Jul 09, 2020

Tasmania’s newest dementia village opens doors next week


Tasmania’s much anticipated Korongee dementia village will open its doors next week, with the first six residents moving in gradually over the coming months.

Lucy O’Flaherty, the chief executive of Glenview, which operates Korongee, told HelloCare the furniture is in the new buildings, the gardens are having their final touches made, they’re just waiting for the coffee machine to be plumbed.

“We are on schedule for a fabulous official opening on Tuesday,” she said when we chatted this week.

Residents to move in gradually

“We anticipate the first resident will move in within a week,” Ms O’Flaherty said. But there’s no rush. “It’s obviously a very difficult decision to move a loved one into residential care, so we’re not putting any pressure on,” she said.

“The goal is to increase occupancy at a measured rate so that we allow residents the chance to settle, to become familiar, to give us a really good understanding of who they are, what their likes and dislikes are, and what the nuances of their days need to look like. 

“And then we will look to probably move two residents in a week, which we believe gives enough time to allow for that settling in period.

“The absolute focal point in this time is to build that relationship with both the resident and their families,” Ms O’Flaherty said.

Design tailored for those living with dementia

The target population of Korongee is those living with dementia, and specifically those with higher care needs.

The village structure is based on a typical Tasmanian streetscape. With a capacity for only 96 residents, the village is divided into four cul de sacs, each with three eight-bedroom houses.

The village is connected by boulevards where commercial spaces are located. Spaces are designed with appropriate way finding, easy orientation and reference to light and sound and other sensory experiences, Ms O’Flaherty explained.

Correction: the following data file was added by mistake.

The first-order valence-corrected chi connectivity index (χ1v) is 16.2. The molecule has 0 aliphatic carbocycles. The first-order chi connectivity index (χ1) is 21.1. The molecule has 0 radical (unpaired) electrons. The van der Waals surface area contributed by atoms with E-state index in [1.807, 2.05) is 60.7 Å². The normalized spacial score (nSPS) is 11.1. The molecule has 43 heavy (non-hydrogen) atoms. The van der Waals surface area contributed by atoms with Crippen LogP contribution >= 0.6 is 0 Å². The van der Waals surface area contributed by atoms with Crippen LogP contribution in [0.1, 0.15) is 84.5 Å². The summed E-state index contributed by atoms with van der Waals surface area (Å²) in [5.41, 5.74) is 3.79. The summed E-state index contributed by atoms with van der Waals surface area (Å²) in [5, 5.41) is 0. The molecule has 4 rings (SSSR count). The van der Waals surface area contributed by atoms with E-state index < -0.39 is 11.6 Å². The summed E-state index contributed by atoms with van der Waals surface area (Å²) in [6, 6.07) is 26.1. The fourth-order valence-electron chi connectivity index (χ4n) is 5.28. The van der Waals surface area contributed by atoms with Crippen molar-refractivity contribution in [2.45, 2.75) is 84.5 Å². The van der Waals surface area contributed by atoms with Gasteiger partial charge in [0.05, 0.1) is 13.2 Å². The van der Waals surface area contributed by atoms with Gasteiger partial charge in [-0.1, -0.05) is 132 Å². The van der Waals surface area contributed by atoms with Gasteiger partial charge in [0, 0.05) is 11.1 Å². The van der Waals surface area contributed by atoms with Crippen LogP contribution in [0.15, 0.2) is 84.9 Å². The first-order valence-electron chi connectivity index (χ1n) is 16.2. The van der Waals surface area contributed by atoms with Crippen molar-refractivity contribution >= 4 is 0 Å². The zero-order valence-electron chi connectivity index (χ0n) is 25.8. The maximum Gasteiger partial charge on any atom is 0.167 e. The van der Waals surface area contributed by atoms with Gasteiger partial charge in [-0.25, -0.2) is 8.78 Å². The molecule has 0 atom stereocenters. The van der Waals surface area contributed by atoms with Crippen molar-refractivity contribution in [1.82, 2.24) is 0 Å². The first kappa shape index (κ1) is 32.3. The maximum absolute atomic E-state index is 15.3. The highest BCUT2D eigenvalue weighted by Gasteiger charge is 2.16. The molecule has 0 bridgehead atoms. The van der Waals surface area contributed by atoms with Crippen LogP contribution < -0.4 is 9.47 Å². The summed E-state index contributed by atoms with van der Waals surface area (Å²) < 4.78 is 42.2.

Residents with common interests live together

Prospective residents or Korongee have to go through the same application process as any other residential aged care candidate, but once a resident qualifies, a second questionnaire is used. This second level of questioning is an evidence-based tool that’s been developed in conjunction with the University of Tasmania. It provides information about what is important to the resident, what’s not important, what their values are, and who they would be best suited to living with. 

It’s the first time the process has been used in Australia.

The aim is for residents to be carefully grouped so that those with common interests and lifestyles are more likely to live together. 

“If people are living in a communal setting and they don’t have any connection with the people who live around them, that leads to social isolation, a lack of wanting to engage,” said Ms O’Flaherty. 

The structure also helps staff, who will have a better understanding of what the residents might enjoy doing. 

The amount of structure residents have in their day will depend on the personality of the residents and the wishes of those living in each house. “It’s probably 60/40, with 60 per cent saying some sort of structure is important, and 40 per cent don’t want structure,” Ms O’Flaherty said. “They want to be able to make their own decisions.”